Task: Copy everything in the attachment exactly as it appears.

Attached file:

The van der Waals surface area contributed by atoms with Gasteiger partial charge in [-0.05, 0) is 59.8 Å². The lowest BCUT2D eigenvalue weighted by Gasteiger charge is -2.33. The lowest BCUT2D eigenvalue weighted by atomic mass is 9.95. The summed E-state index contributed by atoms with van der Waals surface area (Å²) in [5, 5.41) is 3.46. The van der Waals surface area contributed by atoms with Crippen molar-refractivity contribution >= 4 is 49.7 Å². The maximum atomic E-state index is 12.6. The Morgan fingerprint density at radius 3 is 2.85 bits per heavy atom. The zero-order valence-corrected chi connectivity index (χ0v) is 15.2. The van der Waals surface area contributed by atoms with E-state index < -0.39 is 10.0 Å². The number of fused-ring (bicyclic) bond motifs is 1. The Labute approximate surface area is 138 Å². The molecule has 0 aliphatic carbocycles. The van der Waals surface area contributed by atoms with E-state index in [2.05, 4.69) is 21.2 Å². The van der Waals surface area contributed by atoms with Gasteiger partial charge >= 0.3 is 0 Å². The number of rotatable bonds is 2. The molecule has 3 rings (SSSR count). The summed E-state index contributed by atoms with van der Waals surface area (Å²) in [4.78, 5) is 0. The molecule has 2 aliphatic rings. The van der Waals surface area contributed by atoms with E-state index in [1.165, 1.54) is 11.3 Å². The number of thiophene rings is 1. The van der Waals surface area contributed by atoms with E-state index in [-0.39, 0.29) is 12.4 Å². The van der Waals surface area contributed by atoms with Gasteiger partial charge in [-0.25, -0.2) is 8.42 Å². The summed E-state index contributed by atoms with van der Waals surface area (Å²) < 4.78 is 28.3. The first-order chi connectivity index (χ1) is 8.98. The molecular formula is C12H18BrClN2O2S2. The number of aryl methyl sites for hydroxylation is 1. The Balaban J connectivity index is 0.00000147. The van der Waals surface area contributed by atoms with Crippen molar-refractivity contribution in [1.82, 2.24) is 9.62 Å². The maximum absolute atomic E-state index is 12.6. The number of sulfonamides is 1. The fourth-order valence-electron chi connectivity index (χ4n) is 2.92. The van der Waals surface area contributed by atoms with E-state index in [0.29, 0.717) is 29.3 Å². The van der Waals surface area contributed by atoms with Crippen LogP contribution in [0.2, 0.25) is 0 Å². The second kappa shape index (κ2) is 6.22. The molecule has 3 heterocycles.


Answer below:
The van der Waals surface area contributed by atoms with Gasteiger partial charge in [-0.05, 0) is 59.8 Å². The lowest BCUT2D eigenvalue weighted by Gasteiger charge is -2.33. The lowest BCUT2D eigenvalue weighted by atomic mass is 9.95. The summed E-state index contributed by atoms with van der Waals surface area (Å²) in [5, 5.41) is 3.46. The van der Waals surface area contributed by atoms with Crippen molar-refractivity contribution >= 4 is 49.7 Å². The maximum atomic E-state index is 12.6. The Morgan fingerprint density at radius 3 is 2.85 bits per heavy atom. The zero-order valence-corrected chi connectivity index (χ0v) is 15.2. The van der Waals surface area contributed by atoms with E-state index < -0.39 is 10.0 Å². The number of fused-ring (bicyclic) bond motifs is 1. The Labute approximate surface area is 138 Å². The molecule has 0 aliphatic carbocycles. The van der Waals surface area contributed by atoms with E-state index in [2.05, 4.69) is 21.2 Å². The van der Waals surface area contributed by atoms with Gasteiger partial charge >= 0.3 is 0 Å². The number of rotatable bonds is 2. The molecule has 3 rings (SSSR count). The summed E-state index contributed by atoms with van der Waals surface area (Å²) in [4.78, 5) is 0. The molecule has 2 aliphatic rings. The van der Waals surface area contributed by atoms with E-state index in [1.165, 1.54) is 11.3 Å². The number of thiophene rings is 1. The van der Waals surface area contributed by atoms with E-state index in [-0.39, 0.29) is 12.4 Å². The van der Waals surface area contributed by atoms with Gasteiger partial charge in [-0.25, -0.2) is 8.42 Å². The summed E-state index contributed by atoms with van der Waals surface area (Å²) < 4.78 is 28.3. The first-order chi connectivity index (χ1) is 8.98. The molecular formula is C12H18BrClN2O2S2. The number of aryl methyl sites for hydroxylation is 1. The Balaban J connectivity index is 0.00000147. The van der Waals surface area contributed by atoms with Crippen molar-refractivity contribution in [1.82, 2.24) is 9.62 Å². The maximum absolute atomic E-state index is 12.6. The number of sulfonamides is 1. The fourth-order valence-electron chi connectivity index (χ4n) is 2.92. The van der Waals surface area contributed by atoms with E-state index in [0.29, 0.717) is 29.3 Å². The van der Waals surface area contributed by atoms with Crippen LogP contribution in [0.2, 0.25) is 0 Å². The second kappa shape index (κ2) is 6.22. The molecule has 3 heterocycles.